Get To Know Other Data Science Students

Jonathan King

Jonathan King

Sr. Healthcare Analyst at IBM

Read Story

Garrick Chu

Garrick Chu

Contract Data Engineer at Meta

Read Story

Ginny Zhu

Ginny Zhu

Data Science Intern at Novartis

Read Story

5. Python Frameworks: Web2py

Another full-stack framework, Web2py was released in 2007 with the aim to make web development easy and accessible to all. As a result, it has no project-level configuration files, doesn’t require installation and can be run off a USB drive. Web2py comes with its own web-based IDE that includes code editor, debugger and one-click deployment. The framework has a built-in ticketing system for managing errors and a flexible authentication system (LDAP, janrain, MySQL etc.). Web2py has a pleasant and consistent API and includes libraries to handle RSS, HTML/XML, CSV, JSON, AJAX, RTF, ATOM, XMLRPC and WIKI Markup. In the end, this open-source framework is stable and secure for developing database-driven web apps, but it is not as preferred or recommended as other frameworks such as Django and flask.

6. Python Frameworks: Cherrypy

Cherrypy is a popular open-source micro framework that is minimalistic in approach. The framework allows developers to build web applications in similar way as they would build any other project-oriented Python program. Cherrypy has some distinctive features that are worth mentioning such as its built-in multi-threaded server, a powerful configuration system, built-in profiling, coverage and testing support and its ability to run on PyPy, Jython, Python 2.7+, 3.5+ and even Android. Cherrypy-powered web applications are standalone Python applications with their own embedded multi-threaded web server and are fit to run on any OS that supports Python.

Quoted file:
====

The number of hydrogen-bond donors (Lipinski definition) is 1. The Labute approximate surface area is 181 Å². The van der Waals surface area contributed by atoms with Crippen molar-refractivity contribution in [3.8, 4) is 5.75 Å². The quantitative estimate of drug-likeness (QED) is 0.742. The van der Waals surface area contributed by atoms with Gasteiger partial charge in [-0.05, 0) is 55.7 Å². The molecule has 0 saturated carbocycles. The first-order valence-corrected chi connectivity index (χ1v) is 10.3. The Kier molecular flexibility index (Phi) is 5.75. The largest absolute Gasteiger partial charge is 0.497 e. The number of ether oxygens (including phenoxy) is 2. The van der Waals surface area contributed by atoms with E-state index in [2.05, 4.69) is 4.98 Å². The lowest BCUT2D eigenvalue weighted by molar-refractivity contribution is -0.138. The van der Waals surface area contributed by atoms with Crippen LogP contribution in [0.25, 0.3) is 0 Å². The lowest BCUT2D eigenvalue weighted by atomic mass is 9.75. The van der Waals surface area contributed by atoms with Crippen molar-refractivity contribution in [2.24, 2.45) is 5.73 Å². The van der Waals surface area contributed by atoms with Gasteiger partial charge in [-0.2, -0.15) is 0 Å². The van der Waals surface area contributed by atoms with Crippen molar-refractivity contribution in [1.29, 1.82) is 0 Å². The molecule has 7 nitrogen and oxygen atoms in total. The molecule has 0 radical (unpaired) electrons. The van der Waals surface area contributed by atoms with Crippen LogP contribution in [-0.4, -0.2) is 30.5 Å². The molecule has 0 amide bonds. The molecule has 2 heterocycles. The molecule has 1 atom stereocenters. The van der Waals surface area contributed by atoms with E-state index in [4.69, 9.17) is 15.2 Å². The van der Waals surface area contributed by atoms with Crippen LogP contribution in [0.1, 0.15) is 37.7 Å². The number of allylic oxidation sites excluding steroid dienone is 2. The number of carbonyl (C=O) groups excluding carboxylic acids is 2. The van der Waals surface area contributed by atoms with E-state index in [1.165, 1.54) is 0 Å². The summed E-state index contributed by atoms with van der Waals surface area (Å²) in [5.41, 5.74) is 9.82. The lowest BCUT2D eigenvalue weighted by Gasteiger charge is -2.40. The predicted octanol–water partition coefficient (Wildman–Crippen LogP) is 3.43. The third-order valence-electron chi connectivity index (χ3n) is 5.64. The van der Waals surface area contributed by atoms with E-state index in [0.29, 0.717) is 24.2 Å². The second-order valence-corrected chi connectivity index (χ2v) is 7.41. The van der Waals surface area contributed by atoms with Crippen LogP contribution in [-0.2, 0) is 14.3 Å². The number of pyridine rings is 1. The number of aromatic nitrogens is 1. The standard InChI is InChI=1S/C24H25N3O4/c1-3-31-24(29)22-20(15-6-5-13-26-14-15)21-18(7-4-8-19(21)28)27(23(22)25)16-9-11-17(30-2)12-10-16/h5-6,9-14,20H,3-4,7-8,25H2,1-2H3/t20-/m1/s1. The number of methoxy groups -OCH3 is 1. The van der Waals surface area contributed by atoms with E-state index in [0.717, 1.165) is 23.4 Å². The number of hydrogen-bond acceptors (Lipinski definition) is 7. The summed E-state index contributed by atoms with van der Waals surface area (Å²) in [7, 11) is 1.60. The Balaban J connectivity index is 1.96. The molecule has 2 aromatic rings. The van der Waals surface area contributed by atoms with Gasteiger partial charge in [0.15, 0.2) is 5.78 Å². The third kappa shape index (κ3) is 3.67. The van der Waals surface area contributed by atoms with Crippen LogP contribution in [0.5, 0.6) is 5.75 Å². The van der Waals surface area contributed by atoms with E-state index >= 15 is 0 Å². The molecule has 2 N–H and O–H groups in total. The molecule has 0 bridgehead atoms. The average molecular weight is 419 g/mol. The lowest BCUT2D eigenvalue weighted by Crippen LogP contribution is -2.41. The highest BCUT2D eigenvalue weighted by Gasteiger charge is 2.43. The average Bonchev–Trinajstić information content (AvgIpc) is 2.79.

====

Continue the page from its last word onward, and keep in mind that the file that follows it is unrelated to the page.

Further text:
7. Sanic

Unlike the other Python frameworks discussed so far, Sanic is an asynchronous framework built on uvloop with the goal to offer fast HTTP responses via asynchronous request handling. The framework is compatible with Python 3.5’s async/await functions which increases its speed and offers your code non-blocking capabilities. In a benchmark test with one process and 100 connections, Sanic was able to entertain 33,342 requests every second which demonstrates its incredible performance. Currently, Sanic runs on Python 3.6+ and is an excellent framework for easily building high-performing, fast and scalable applications.

8. Python Frameworks: Tornado

Tornado is another high-performing Python web framework and asynchronous networking library that was originally developed by FriendFeed and acquired by Facebook in 2009. It is an open-source scalable and non-blocking web server that is capable of solving C10k issues (meaning that it can handle 10,000+ concurrent connections if configured properly). With features like built-in support for user authentication, real-time services, non-blocking HTTP client, implementation of third-party authentication and authorisation schemes, support for translation and localisation and the like, Tornado is a promising tool for building apps that entertain thousands of concurrent users.

The above discussed Python tools can prove to be instrumental in cutting time, cost and effort for professional backend developers. In addition to these frameworks, Python enthusiasts must also check out the top Python libraries for data science that will be useful in the long run.

Related Read: Data Scientist Job Description

Since you’re here…Are you a future data scientist? Investigate with our free step-by-step guide to getting started in the industry. When you’re ready to build a CV that will make hiring managers melt, join our 4-week Data Science Prep Course or our Data Science Bootcamp—you’ll get a job in data science or we’ll refund your tuition.

Sakshi Gupta

About Sakshi Gupta

Sakshi is a Senior Associate Editor at Springboard. She is a technology enthusiast who loves to read and write about emerging tech. She is a content marketer and has experience working in the Indian and US markets.